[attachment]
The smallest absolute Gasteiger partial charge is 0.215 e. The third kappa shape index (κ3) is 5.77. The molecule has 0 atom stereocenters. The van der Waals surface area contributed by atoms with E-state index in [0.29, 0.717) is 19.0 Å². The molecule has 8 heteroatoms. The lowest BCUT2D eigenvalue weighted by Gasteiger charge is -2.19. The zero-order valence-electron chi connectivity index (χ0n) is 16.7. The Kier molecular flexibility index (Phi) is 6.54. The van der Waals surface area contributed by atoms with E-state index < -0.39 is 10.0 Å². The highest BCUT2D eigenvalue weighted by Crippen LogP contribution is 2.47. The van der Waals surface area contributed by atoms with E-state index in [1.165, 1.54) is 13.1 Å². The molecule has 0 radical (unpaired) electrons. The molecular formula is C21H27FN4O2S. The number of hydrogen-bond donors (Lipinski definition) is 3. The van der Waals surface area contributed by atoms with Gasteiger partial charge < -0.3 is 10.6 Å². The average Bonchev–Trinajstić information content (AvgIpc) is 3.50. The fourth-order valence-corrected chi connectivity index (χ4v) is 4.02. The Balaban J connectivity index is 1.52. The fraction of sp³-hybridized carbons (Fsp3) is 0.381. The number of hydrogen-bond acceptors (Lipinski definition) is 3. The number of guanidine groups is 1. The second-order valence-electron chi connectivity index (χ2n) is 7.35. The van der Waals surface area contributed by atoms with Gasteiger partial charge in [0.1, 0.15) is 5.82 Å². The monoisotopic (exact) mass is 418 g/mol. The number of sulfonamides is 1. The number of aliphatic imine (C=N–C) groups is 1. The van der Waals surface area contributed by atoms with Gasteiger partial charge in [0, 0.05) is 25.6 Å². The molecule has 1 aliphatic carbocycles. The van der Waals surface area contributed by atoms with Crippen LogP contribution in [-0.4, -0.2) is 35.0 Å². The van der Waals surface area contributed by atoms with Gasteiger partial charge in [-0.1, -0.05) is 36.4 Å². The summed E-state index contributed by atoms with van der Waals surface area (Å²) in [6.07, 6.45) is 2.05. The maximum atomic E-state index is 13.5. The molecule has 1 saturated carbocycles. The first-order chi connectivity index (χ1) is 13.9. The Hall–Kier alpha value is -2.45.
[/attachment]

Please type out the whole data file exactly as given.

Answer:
The smallest absolute Gasteiger partial charge is 0.215 e. The third kappa shape index (κ3) is 5.77. The molecule has 0 atom stereocenters. The van der Waals surface area contributed by atoms with E-state index in [0.29, 0.717) is 19.0 Å². The molecule has 8 heteroatoms. The lowest BCUT2D eigenvalue weighted by Gasteiger charge is -2.19. The zero-order valence-electron chi connectivity index (χ0n) is 16.7. The Kier molecular flexibility index (Phi) is 6.54. The van der Waals surface area contributed by atoms with E-state index < -0.39 is 10.0 Å². The highest BCUT2D eigenvalue weighted by Crippen LogP contribution is 2.47. The van der Waals surface area contributed by atoms with E-state index in [1.165, 1.54) is 13.1 Å². The molecule has 0 radical (unpaired) electrons. The molecular formula is C21H27FN4O2S. The number of hydrogen-bond donors (Lipinski definition) is 3. The van der Waals surface area contributed by atoms with Gasteiger partial charge < -0.3 is 10.6 Å². The average Bonchev–Trinajstić information content (AvgIpc) is 3.50. The fourth-order valence-corrected chi connectivity index (χ4v) is 4.02. The Balaban J connectivity index is 1.52. The fraction of sp³-hybridized carbons (Fsp3) is 0.381. The number of hydrogen-bond acceptors (Lipinski definition) is 3. The number of guanidine groups is 1. The second-order valence-electron chi connectivity index (χ2n) is 7.35. The van der Waals surface area contributed by atoms with Gasteiger partial charge in [0.1, 0.15) is 5.82 Å². The monoisotopic (exact) mass is 418 g/mol. The number of sulfonamides is 1. The number of aliphatic imine (C=N–C) groups is 1. The van der Waals surface area contributed by atoms with Gasteiger partial charge in [0, 0.05) is 25.6 Å². The molecule has 1 aliphatic carbocycles. The van der Waals surface area contributed by atoms with Crippen LogP contribution in [-0.4, -0.2) is 35.0 Å². The van der Waals surface area contributed by atoms with Gasteiger partial charge in [-0.1, -0.05) is 36.4 Å². The summed E-state index contributed by atoms with van der Waals surface area (Å²) in [6.07, 6.45) is 2.05. The maximum atomic E-state index is 13.5. The molecule has 1 saturated carbocycles. The first-order chi connectivity index (χ1) is 13.9. The Hall–Kier alpha value is -2.45.